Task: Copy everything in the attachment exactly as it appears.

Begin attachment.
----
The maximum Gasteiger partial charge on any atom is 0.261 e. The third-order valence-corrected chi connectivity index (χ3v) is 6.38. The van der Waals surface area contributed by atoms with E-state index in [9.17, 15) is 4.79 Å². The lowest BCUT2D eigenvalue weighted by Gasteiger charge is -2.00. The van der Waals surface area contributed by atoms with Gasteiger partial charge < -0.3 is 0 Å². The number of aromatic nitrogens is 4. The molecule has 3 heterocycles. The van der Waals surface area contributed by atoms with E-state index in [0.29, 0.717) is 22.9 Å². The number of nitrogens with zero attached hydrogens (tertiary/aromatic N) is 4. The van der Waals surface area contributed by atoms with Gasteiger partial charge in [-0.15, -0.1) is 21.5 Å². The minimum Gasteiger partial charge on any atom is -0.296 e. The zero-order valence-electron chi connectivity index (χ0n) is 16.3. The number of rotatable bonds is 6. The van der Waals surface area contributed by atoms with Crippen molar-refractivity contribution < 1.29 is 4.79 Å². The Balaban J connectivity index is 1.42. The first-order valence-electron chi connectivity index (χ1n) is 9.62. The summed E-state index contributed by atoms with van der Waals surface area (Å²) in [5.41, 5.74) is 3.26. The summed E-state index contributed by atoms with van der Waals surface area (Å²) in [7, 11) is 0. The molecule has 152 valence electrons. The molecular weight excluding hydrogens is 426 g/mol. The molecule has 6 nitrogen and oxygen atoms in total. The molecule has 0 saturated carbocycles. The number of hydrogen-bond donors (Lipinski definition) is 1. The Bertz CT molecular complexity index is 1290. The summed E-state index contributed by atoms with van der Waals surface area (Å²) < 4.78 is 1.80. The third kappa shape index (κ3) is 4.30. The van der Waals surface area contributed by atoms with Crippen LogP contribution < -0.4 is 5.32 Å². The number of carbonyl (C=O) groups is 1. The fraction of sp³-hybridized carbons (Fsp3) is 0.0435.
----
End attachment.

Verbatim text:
The maximum Gasteiger partial charge on any atom is 0.261 e. The third-order valence-corrected chi connectivity index (χ3v) is 6.38. The van der Waals surface area contributed by atoms with E-state index in [9.17, 15) is 4.79 Å². The lowest BCUT2D eigenvalue weighted by Gasteiger charge is -2.00. The van der Waals surface area contributed by atoms with Gasteiger partial charge < -0.3 is 0 Å². The number of aromatic nitrogens is 4. The molecule has 3 heterocycles. The van der Waals surface area contributed by atoms with E-state index in [0.29, 0.717) is 22.9 Å². The number of nitrogens with zero attached hydrogens (tertiary/aromatic N) is 4. The van der Waals surface area contributed by atoms with Gasteiger partial charge in [-0.15, -0.1) is 21.5 Å². The minimum Gasteiger partial charge on any atom is -0.296 e. The zero-order valence-electron chi connectivity index (χ0n) is 16.3. The number of rotatable bonds is 6. The van der Waals surface area contributed by atoms with Crippen molar-refractivity contribution < 1.29 is 4.79 Å². The Balaban J connectivity index is 1.42. The first-order valence-electron chi connectivity index (χ1n) is 9.62. The summed E-state index contributed by atoms with van der Waals surface area (Å²) in [5.41, 5.74) is 3.26. The summed E-state index contributed by atoms with van der Waals surface area (Å²) in [7, 11) is 0. The molecule has 152 valence electrons. The molecular weight excluding hydrogens is 426 g/mol. The molecule has 6 nitrogen and oxygen atoms in total. The molecule has 0 saturated carbocycles. The number of hydrogen-bond donors (Lipinski definition) is 1. The Bertz CT molecular complexity index is 1290. The summed E-state index contributed by atoms with van der Waals surface area (Å²) < 4.78 is 1.80. The third kappa shape index (κ3) is 4.30. The van der Waals surface area contributed by atoms with Crippen LogP contribution < -0.4 is 5.32 Å². The number of carbonyl (C=O) groups is 1. The fraction of sp³-hybridized carbons (Fsp3) is 0.0435.